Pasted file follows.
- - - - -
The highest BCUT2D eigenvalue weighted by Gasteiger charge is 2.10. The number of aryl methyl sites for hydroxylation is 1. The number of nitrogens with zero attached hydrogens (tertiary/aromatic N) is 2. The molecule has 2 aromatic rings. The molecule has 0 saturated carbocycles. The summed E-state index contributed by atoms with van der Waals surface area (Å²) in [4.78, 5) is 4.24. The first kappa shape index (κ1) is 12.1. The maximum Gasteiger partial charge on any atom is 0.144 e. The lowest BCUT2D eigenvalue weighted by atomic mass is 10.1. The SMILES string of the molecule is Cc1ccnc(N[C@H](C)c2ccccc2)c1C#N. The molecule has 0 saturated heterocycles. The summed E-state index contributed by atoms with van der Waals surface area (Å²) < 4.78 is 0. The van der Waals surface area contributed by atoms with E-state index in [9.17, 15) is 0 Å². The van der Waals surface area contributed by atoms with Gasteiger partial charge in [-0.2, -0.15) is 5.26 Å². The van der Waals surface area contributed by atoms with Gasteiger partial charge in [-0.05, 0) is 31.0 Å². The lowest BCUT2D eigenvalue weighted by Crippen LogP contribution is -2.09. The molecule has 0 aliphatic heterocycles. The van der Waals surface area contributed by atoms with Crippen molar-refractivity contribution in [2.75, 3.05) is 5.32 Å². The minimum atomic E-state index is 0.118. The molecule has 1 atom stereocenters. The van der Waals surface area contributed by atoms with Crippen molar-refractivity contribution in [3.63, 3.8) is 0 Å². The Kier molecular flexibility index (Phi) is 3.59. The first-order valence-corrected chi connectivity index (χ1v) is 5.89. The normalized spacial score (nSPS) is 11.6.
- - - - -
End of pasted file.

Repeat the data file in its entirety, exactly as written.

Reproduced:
The highest BCUT2D eigenvalue weighted by Gasteiger charge is 2.10. The number of aryl methyl sites for hydroxylation is 1. The number of nitrogens with zero attached hydrogens (tertiary/aromatic N) is 2. The molecule has 2 aromatic rings. The molecule has 0 saturated carbocycles. The summed E-state index contributed by atoms with van der Waals surface area (Å²) in [4.78, 5) is 4.24. The first kappa shape index (κ1) is 12.1. The maximum Gasteiger partial charge on any atom is 0.144 e. The lowest BCUT2D eigenvalue weighted by atomic mass is 10.1. The SMILES string of the molecule is Cc1ccnc(N[C@H](C)c2ccccc2)c1C#N. The molecule has 0 saturated heterocycles. The summed E-state index contributed by atoms with van der Waals surface area (Å²) < 4.78 is 0. The van der Waals surface area contributed by atoms with E-state index in [9.17, 15) is 0 Å². The van der Waals surface area contributed by atoms with Gasteiger partial charge in [-0.2, -0.15) is 5.26 Å². The van der Waals surface area contributed by atoms with Gasteiger partial charge in [-0.05, 0) is 31.0 Å². The lowest BCUT2D eigenvalue weighted by Crippen LogP contribution is -2.09. The molecule has 0 aliphatic heterocycles. The van der Waals surface area contributed by atoms with Crippen molar-refractivity contribution in [2.75, 3.05) is 5.32 Å². The minimum atomic E-state index is 0.118. The molecule has 1 atom stereocenters. The van der Waals surface area contributed by atoms with Crippen molar-refractivity contribution in [3.63, 3.8) is 0 Å². The Kier molecular flexibility index (Phi) is 3.59. The first-order valence-corrected chi connectivity index (χ1v) is 5.89. The normalized spacial score (nSPS) is 11.6.